Ketamine Therapy & the Psychotropic Therapeutic Response
What is the ideal dose of ketamine to treat severe depression, PTSD, and other mood disorders? What is the ideal amount of time to administer this dose? These are two of the most common questions that we at Klarisana get asked by potential patients. The very short answer is that we believe that the correct dose is one that addresses both the biochemical and experiential components of ketamine therapy. We have seen that it is critical to allow a patient to experience what we call the Psychotropic Therapeutic Response or “PTR.” I will discuss the PTR in more detail shortly but first, let’s start with some big-picture issues involved in ketamine therapy.
In high doses, ketamine is a dissociative anesthetic. When I use it in the ER, the purpose is to allow me to perform a painful procedure on a patient without him/her feeling it. I generally give the patient a respectable dose as a fast IV push and this rapidly causes a disconnection between the central and the peripheral nervous system, thus allowing me to perform a painful procedure such as a joint reduction. An analogy would be that this is like depressing the clutch on a manual transmission car; it completely disconnects the engine from the drive train. It does not, however, turn off the engine. When we use ketamine to treat mental health indications we are drawing upon certain elements of that dissociative property but it is actually a fundamentally different intent and desired outcome. We are using ketamine not as an anesthetic but rather in the role of psychotropic infusion therapy (PIT). To extend the previous analogy further this would be like depressing the clutch just a little bit ” riding the clutch” so to speak.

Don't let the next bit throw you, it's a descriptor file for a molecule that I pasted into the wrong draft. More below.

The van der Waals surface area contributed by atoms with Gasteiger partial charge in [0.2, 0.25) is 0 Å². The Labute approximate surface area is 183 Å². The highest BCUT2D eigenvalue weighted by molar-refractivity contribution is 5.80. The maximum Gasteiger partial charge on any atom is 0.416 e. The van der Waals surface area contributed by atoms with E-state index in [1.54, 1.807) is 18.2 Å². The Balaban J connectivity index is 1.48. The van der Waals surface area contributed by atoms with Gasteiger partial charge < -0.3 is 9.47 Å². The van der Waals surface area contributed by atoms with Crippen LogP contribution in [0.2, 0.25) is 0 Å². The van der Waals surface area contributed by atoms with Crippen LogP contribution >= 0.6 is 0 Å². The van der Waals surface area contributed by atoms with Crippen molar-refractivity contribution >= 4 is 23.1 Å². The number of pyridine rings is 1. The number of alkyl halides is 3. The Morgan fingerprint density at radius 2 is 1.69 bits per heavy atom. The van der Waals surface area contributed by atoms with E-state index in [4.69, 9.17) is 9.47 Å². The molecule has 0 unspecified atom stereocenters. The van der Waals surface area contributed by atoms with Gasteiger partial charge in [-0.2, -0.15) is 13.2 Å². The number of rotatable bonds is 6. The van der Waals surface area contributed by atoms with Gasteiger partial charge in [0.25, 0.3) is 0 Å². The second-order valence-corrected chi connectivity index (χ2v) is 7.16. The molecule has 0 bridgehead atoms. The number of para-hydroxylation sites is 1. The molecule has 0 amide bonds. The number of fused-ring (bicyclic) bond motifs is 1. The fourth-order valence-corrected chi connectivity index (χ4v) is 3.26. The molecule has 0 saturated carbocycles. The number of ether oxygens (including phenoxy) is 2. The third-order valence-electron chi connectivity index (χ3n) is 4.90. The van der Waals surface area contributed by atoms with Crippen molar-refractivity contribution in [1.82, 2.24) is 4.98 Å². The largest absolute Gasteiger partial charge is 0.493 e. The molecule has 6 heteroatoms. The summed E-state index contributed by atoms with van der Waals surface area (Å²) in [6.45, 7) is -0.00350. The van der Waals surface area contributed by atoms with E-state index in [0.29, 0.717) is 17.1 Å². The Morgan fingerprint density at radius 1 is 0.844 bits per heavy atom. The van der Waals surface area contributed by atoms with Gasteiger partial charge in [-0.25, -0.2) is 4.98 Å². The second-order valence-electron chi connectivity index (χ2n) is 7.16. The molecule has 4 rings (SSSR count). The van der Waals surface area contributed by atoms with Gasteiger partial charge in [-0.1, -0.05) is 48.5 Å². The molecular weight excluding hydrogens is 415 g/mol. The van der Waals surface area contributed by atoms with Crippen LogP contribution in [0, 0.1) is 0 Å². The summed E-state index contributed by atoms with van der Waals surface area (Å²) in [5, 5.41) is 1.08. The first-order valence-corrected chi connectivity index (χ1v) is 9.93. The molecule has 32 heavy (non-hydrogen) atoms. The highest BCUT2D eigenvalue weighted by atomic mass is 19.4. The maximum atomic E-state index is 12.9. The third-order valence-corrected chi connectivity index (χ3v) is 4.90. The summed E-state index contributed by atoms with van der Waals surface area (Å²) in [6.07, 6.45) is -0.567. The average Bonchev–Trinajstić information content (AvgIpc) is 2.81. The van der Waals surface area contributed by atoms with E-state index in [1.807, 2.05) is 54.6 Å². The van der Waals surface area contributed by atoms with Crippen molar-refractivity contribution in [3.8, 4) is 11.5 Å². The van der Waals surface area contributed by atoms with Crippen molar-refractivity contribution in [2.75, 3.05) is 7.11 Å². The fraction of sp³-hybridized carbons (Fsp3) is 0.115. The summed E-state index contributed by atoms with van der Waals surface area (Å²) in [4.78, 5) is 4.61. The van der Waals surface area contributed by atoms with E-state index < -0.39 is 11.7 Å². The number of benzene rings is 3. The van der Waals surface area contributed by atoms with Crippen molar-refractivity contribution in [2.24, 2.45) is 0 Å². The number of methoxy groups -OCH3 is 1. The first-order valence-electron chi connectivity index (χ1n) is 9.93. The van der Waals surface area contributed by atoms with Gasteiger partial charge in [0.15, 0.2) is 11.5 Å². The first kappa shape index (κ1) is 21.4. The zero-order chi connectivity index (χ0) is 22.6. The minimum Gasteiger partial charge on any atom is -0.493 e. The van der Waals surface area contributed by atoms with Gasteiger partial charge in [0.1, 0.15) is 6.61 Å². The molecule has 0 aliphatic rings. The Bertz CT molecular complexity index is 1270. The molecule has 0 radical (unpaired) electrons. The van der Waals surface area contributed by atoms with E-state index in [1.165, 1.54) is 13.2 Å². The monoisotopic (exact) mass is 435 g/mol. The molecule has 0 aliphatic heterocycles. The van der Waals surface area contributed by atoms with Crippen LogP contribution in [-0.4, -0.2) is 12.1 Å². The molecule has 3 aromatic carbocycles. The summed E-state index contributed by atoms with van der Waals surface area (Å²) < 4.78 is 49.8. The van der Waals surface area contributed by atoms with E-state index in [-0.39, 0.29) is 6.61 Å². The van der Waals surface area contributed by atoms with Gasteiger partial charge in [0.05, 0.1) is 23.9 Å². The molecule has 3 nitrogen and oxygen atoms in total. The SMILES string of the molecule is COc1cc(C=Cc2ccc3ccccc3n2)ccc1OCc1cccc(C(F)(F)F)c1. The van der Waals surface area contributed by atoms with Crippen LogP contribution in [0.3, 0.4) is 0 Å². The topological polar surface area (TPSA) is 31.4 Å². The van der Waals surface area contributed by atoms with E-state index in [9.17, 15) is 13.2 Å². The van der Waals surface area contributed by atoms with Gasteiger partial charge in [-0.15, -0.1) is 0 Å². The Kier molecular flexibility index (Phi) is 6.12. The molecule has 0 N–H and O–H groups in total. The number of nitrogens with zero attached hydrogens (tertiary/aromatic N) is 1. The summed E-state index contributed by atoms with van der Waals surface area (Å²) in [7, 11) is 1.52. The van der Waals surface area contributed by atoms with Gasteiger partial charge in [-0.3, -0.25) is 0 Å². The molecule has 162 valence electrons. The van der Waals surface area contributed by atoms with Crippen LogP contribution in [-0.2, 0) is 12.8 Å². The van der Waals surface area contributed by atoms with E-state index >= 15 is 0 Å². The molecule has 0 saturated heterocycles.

Some people, especially in the pharmaceutical industry, would have you believe that these experiential effects are undesirable. Critics would suggest that any of the psychomimetic effects and alterations in a patient’s perception of reality with ketamine are purely side effects that need to be eliminated. In fact, in their minds, if these effects could be removed then the ideal end-state would be the creation of a (patented) pill or nasal spray which would “revolutionize” the treatment of mental health disorders. This mindset is very much in keeping with the American paradigm of creating a pill for every malady. This point of view holds that the only way that ketamine works is by attaching to certain receptors and causing changes in the brain that ultimately treat the symptoms of severe treatment-resistant depression, post-traumatic stress disorder (PTSD), post-partum depression, bipolar disorder, and so on.